A lovely game with resplendent miniatures marching across highly realistic terrain with companionable gamers is the best this hobby can be. Well done everyone.


From Professor Duffy's talk and personal counseling before the game the following dynamics were adapted into Jacobite BAR, Batailles de l'Ancien Régime 1740-1763.

1) There is no first person evidence for the "Cumberland Bayonet Drill". Supposedly this was where a soldier would not engage an opponent directly to his front. Instead, he assisted the man to his right by thrusting his musket with bayonet at his friend's opponent. We scraped the Cumberland Bayonet Drill.

2) BAR skill level adaptations were as follows:
Elite: Prince Charlie's Bodyguard, Irish and Royal Ecossais reserves.
Veteran: One-half of Jacobite infantry and most of the red coat foot.
Trained: One half of Jacobite infantry and one red coat regiment of foot.
Poor: British dragoons.

3) No Artillery. The reason given was the Jacobites rarely had any and its use might shape or place an undue emphasis on the game in a way it should not. An exception was for late in the Rising such as at Culloden. We threw 1D6. The result was early in the Rising on a throw of 1 or 2. Thus, no artillery was allowed for either side.

4) Other Jacobite Dynamics:
Very good first volley. We allowed a +5 and the British got a +3.
Good supply of ammunition for Jacobite elite reserve infantry
Clans would fire once and throw their muskets down.
Jacobites added 1D6 in inches to movement.
British subtracted -1D6 in inches from movement.
Lots of room was needed to fight with a broadsword. Thus the close infantry +1 melee bonus was removed for the Jacobites. However, to simulate their prowess and the fog of war with same, Jacobites threw 1D6 adding an unpredictable plus 1 through 6 result in melee.
The standard infantry movement rate for us before modifications is 16."

5) Deployment:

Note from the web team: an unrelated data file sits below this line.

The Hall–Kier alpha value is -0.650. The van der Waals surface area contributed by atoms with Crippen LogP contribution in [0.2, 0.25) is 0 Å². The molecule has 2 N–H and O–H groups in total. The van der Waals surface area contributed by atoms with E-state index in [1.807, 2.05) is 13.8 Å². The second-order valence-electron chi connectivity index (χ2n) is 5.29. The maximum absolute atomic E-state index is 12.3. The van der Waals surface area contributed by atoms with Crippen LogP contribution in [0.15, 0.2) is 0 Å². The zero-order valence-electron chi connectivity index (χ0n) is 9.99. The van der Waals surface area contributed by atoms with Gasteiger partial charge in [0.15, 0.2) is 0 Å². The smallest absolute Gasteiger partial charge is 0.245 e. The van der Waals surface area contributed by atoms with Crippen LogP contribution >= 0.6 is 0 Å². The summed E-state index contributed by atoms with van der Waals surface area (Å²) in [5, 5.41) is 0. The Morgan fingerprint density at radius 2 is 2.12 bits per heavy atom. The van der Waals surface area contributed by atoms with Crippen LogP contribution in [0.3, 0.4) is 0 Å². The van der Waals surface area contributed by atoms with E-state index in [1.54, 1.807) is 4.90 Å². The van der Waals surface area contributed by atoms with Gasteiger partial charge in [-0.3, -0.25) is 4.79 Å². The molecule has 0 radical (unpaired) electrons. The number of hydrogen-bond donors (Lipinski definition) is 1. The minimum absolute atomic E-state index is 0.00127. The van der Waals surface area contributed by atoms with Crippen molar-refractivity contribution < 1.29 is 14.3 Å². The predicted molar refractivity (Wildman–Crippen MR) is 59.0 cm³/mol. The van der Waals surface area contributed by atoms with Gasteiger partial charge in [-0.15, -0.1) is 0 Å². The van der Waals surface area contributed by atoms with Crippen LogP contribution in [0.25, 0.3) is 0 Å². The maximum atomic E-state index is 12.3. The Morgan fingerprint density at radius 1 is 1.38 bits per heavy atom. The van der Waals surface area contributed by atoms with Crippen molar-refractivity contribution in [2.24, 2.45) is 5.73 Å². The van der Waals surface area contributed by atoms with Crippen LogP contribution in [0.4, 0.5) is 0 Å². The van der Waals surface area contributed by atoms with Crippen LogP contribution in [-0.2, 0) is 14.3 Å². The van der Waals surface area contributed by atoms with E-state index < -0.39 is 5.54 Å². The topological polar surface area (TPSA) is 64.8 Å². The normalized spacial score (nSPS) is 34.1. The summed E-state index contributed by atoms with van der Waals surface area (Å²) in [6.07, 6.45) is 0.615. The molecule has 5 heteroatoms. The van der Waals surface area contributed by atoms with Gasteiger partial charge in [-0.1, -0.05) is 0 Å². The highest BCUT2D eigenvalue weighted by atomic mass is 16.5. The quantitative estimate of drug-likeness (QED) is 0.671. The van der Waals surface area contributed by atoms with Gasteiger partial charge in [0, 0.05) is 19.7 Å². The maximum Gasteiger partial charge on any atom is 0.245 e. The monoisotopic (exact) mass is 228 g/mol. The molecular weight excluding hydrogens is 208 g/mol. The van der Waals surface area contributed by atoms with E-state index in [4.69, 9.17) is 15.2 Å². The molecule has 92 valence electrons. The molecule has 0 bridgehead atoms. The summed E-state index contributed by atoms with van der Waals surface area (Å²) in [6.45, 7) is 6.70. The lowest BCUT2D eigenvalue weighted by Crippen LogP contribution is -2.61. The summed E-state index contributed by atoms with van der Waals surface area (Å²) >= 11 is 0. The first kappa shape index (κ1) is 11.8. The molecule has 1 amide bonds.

Terrain should be broken with trees, undulations, stone walls and cottages.
British deployed up to 24" onto the table and 36" from the sides.
Jacobites deployed afterwards on two of three table sides but not the British rear.
Jacobites moved first.
One trump card was given to Prince Charlie to delay a British movement or fire thereby allowing Jacobites to do so first.

6) Morale:
I am foggy about this. I perhaps should have had the British test morale to stand before a Jacobite charge. Hindsight tells me I should have done this some.

7) Cumberland may have suspected his 1st Foot Guards (Royal Scots) had Jacobite sympathies. Professor Duffy suggested a 50/50 change for a random British unit to change sides in the battle. I threw a die for the turn. It would be Turn 4. However, the 50/50 subsequent die throw did not allow this exciting event to occur.

British Right Flank - Beyond Jacobite Left Flank
The red coats are swinging inwards to the center to flank the Jacobite left. Jacobites are off image above right. Exquisite Highland croft from the collection of Der Alte Fritz made by HG Walls.

Jacobite Right Flank - British Left Flank
Jacobite clans surged from a wooded ridge along the bottom of the image into and pushing back the British first line. Some red coats held out in the other Highland croft structures with walled enclosure till the end.

 Jacobite Left Flank - British Right Flank
We move in for a closer look. Red coats on the left are also being pushed black with more trouble coming toward their rear. Other Jacobites surge into the next red coat line of infantry throwing everything into confusion.Jacobites were from the collection of Der Alte Fritz.

The high water mark of the Jacobite Tide reminiscent of Picket's Charge in 1863.
Closing Remarks
1. So much can be said. I hope others find time to post remarks and photos too.
2. There were many mostly SYW 18th C. games, a good number of vendors and a lot of happy attendees.
3. Prodigious thanks for Randy Frye who managed the weekend and to all game judges too.
4. Thank everyone for attending this almost family gathering.
5. remarks welcome below.


  1. Thanks for posting Bill. It truly is a great small convention and when I've attended I found the companionship of the gamers excellent. It looks like a good time was had by all.

  2. Thanks Bill for hosting the Jacobite game. It was my 1st time playing the 45 and really enjoyed it. Plus I had the pleasure of being on your side in the India game also.

  3. Thanks for running the game, Bill. It says something that even though I rarely play games at conventions, I found myself participating in both your Jacobite and Jim's Rev War ones. Credit to you both for helping to make them enjoyable experiences.

  4. Hi Earl, Frank and Curt,
    Thank you very much for taking the time to compose your kind remarks above. I appreciate these a lot and look forward to gaming with you all again soon.

  5. Thanks for sharing your thoughts and photos. I'm sure you had a good time -- wish I had been there.